Four USA studies of intellectual disability telepsychiatry services have been reported. The majority (75%) focused on children with intellectual disability. Sample sizes ranged from 38 to 900 participants, with follow-up from 1 to 6 years. Outcome measures varied considerably and included cost savings to patients and healthcare providers, patient and carer satisfaction and new diagnoses.
The innovations summarised suggest a requirement to further explore telepsychiatry models. Despite some promising outcomes, there is a relative dearth in the existing literature. Further studies in other healthcare systems are required before concluding that telepsychiatry in intellectual disability is the best approach for providing psychiatric services to this population.
The prevalence and incidence of obesity are high in people with severe mental illness (SMI). In England, around 6000 people with SMI access care from secure mental health units. There is currently no specific guidance on how to reduce the risk of obesity-related morbidity and mortality in this population.
To identify international evidence that addresses the issue of obesity in mental health secure units.
A mixed method review of evidence (published 2000–2015) was carried out to assess obesity prevalence, intervention and policy change, as well as barriers to change.
Evidence from 22 mainly small, non-comparator studies (reported in 21 papers) using a range of methods was reviewed. Dietary, physical activity and cultural interventions being implemented within secure units to address the problem of obesity showed some promising outcomes for physical health and health education. These were facilitated by adequate organisational resources, staff training and motivated staff. Holistic interventions that included a social and/or competitive element were more likely to be taken up. Involving patients in decision-making mediated the tension between facilitating behaviour change and imposing control. Barriers to successful outcomes included patient movement in and out of units, severity of mental health condition and resistance to change by patients and staff.
Despite the promising outcomes reported, further assessment is needed of the feasibility, acceptability and effectiveness of interventions and policies targeting the obesogenic environment, using robust research methods.
Little is known about Clostridium difficile infection (CDI) in Asia. The aims of our study were to explore (i) the prevalence, risk factors and molecular epidemiology of CDI and colonization in a tertiary academic hospital in North-Eastern Peninsular Malaysia; (ii) the rate of carriage of C. difficile among the elderly in the region; (iii) the awareness level of this infection among the hospital staffs and students. For stool samples collected from hospital inpatients with diarrhea (n = 76) and healthy community members (n = 138), C. difficile antigen and toxins were tested by enzyme immunoassay. Stool samples were subsequently analyzed by culture and molecular detection of toxin genes, and PCR ribotyping of isolates. To examine awareness among hospital staff and students, participants were asked to complete a self-administered questionnaire. For the hospital and community studies, the prevalence of non-toxigenic C. difficile colonization was 16% and 2%, respectively. The prevalence of CDI among hospital inpatients with diarrhea was 13%. Out of 22 C. difficile strains from hospital inpatients, the toxigenic ribotypes 043 and 017 were most common (both 14%). In univariate analysis, C. difficile colonization in hospital inpatients was significantly associated with greater duration of hospitalization and use of penicillin (both P < 0·05). Absence of these factors was a possible reason for low colonization in the community. Only 3% of 154 respondents answered all questions correctly in the awareness survey. C. difficile colonization is prevalent in a Malaysian hospital setting but not in the elderly community with little or no contact with hospitals. Awareness of CDI is alarmingly poor.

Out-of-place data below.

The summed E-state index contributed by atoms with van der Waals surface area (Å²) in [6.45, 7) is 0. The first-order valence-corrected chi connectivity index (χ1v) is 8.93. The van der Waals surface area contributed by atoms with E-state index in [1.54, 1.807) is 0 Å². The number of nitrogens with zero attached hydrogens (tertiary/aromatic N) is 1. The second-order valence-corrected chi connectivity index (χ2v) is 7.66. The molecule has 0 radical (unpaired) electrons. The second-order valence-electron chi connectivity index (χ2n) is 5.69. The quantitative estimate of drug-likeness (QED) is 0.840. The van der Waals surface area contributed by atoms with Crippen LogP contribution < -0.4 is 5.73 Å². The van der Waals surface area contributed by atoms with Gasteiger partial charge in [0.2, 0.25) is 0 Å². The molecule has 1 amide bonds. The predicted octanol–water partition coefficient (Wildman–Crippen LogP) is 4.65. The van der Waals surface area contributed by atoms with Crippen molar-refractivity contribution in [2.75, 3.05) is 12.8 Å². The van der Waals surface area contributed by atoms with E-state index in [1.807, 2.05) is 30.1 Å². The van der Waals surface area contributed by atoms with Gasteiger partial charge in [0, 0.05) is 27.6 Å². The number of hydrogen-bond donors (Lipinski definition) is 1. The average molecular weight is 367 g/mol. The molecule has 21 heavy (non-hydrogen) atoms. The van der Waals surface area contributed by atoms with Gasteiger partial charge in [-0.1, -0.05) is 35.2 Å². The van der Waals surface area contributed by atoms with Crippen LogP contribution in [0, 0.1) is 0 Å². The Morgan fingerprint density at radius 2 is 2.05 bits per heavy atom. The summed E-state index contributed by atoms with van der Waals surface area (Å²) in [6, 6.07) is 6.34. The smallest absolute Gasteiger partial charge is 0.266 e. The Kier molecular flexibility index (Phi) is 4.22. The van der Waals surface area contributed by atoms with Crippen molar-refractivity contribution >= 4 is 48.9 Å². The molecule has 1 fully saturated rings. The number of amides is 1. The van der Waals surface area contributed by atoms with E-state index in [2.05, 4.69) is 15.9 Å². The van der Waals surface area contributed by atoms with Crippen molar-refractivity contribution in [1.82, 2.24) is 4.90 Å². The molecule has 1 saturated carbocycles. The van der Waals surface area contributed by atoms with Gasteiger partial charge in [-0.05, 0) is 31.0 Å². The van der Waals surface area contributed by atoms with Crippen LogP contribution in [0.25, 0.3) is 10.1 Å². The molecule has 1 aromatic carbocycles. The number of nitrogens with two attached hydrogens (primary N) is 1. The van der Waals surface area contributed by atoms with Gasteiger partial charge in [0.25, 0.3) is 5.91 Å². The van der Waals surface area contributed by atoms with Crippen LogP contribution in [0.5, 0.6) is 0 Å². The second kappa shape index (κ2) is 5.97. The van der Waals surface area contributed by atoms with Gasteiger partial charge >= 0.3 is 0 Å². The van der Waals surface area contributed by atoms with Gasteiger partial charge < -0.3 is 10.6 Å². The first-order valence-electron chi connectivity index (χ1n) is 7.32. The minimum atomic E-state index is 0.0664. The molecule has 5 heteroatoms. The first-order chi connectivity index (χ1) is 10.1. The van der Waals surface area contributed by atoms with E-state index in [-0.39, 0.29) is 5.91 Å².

Those who are seriously ill and facing death are often living with physical, emotional, social, and spiritual suffering. Teamwork is considered to be necessary to holistically meet the diverse needs of patients in palliative care. Reviews of studies regarding palliative care team outcomes have concluded that teams provide benefits, especially regarding pain and symptom management. Much of the research concerning palliative care teams has been performed from the perspective of the service providers and has less often focused on patients' and families' experiences of care.
Our aim was to investigate how the team's work is manifested in care episodes narrated by patients and families in specialized palliative home care (SPHC).
A total of 13 interviews were conducted with patients and families receiving specialized home care. Six patients and seven family members were recruited through SPHC team leaders. Interviews were transcribed verbatim and the transcripts qualitatively analyzed into themes.
Two themes were constructed through thematic analysis: (1) security (“They are always available,” “I get the help I need quickly”); and (2) continuity of care (“They know me/us, our whole situation and they really care”). Of the 74 care episodes, 50 were descriptions of regularly scheduled visits, while 24 related to acute care visits and/or interventions.